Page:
Funded Grants

Moving to the beat: The relationship between rhythm perception and movement

Despite the amazing level of shared neural machinery between humans and nonhuman primates, only humans appear to spontaneously ‘feel the beat’ in rhythm. Moving to the beat has played a significant role in human culture for millennia, but the mechanism underlying beat perception is still a mystery. Existing models of time perception cannot account for many features of beat perception, and behavioral evidence suggests that humans may have a unique beat-based timing system. My research seeks to characterize this system. Thus far, my research indicates a link between beat perception and movement: brain areas that control movement respond to rhythm, and certain motor areas respond specifically during beat perception, even when no movement is made. My research will continue to investigate the beat-based system with three inter-related streams that aim to: i) understand the neural mechanisms of rhythm and beat perception, ii) compare brain responses across species, assessing whether beat perception is truly unique to humans, iii) exploit beat-based mechanisms for gait interventions in movement disorders.

The first stream will examine what roles are played by the individual motor areas that respond during rhythm and beat perception. Some roles may be general to all types of timing, whereas others may be specific to beat-based timing. To investigate this, I will apply noninvasive brain stimulation to transiently disrupt functioning in individual motor areas, measuring how each supports timing and beat perception.

Most non-human primates can time the short intervals that make up rhythms, but appear insensitive to the beat. Beat perception may be unique to humans, or primates may perceive the beat, but have not been tested with paradigms that can demonstrate beat sensitivity. Therefore, I will compare brain responses in humans and other primates to beat-based sequences and nonbeat-based sequences, using non-invasive 7 Tesla MRI. If the brains of other primates distinguish beat and nonbeat sequences, this challenges the currently held view that beat perception is uniquely human.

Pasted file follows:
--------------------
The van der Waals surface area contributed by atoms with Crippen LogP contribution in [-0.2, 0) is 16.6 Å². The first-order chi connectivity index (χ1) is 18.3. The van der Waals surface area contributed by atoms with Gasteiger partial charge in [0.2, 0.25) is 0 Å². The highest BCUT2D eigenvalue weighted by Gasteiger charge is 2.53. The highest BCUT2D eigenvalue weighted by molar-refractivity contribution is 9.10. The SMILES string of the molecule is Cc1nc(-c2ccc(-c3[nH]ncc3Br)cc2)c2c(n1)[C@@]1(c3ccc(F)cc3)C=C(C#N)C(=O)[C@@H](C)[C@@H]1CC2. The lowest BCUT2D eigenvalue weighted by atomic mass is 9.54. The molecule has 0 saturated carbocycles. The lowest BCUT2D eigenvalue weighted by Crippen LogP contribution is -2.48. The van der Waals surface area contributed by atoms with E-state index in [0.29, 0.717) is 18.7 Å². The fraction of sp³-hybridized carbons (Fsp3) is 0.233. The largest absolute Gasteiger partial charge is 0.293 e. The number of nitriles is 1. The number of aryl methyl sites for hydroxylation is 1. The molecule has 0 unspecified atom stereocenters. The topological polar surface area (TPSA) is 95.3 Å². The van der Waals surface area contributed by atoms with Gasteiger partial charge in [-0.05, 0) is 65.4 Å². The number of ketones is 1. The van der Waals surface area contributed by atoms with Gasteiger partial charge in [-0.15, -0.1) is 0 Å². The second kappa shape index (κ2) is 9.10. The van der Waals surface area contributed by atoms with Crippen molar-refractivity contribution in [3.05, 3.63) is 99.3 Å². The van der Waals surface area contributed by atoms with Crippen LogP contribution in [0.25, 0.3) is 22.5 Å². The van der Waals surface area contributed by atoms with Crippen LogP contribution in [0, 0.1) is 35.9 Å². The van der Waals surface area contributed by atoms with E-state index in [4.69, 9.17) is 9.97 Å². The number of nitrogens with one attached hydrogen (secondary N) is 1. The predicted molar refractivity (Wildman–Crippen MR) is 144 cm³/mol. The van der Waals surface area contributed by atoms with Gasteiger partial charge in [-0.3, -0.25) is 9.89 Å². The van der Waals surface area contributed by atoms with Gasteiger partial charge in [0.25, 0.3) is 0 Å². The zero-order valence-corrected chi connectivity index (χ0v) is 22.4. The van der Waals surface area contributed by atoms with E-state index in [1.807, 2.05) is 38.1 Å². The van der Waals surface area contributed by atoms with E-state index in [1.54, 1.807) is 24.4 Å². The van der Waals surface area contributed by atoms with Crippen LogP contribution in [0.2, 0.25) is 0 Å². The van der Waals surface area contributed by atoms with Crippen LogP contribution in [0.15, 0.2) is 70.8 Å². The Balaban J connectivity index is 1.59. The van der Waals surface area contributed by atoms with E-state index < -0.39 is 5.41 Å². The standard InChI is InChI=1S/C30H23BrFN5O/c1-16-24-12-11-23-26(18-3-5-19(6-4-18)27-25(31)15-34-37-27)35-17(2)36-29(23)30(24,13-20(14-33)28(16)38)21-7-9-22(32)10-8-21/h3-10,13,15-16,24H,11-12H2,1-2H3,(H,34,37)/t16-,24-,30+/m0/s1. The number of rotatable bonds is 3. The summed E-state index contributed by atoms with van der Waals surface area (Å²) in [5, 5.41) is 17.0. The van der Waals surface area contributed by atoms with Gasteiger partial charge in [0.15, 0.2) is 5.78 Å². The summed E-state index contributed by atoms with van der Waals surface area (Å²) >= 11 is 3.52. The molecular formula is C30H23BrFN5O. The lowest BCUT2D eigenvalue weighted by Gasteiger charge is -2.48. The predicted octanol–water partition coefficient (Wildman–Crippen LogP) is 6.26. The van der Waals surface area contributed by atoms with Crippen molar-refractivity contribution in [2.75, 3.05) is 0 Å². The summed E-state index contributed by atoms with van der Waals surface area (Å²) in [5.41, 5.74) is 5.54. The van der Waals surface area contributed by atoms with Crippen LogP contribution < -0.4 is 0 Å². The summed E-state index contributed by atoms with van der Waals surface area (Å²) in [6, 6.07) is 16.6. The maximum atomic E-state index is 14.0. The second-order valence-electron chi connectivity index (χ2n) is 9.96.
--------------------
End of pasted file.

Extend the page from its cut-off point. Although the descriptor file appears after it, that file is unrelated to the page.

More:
In humans, beat perception not only activates motor areas, but enhances communication between auditory and motor areas in the brain, providing a pathway by which sound can influence movement. My third research stream will exploit this connection, characterizing how selected rhythmic and musical characteristics alter walking, enabling us to select optimal music features for gait interventions for patients with movement disorders, such as Parkinson’s disease. I will also characterize the neural pathways that enable different features of music and rhythm features to improve movement at an individual level. Currently, patients’ responses to musical gait interventions vary widely. My goal is to assess and account for these individual differences and thus tailor musical interventions to individual patients.

Understanding the neurobiological foundations of beat perception and rhythm will shape future theories about our fundamental timing capacities and their underlying mechanisms. Determining whether some capacities, such as beat-based timing, are uniquely human will be crucial to creating accurate models of timing and temporal perception. These models will have widespread applicability, as temporal perception underlies our capacity to integrate information from different senses, coordinate movement, and perceive relationships in the world.

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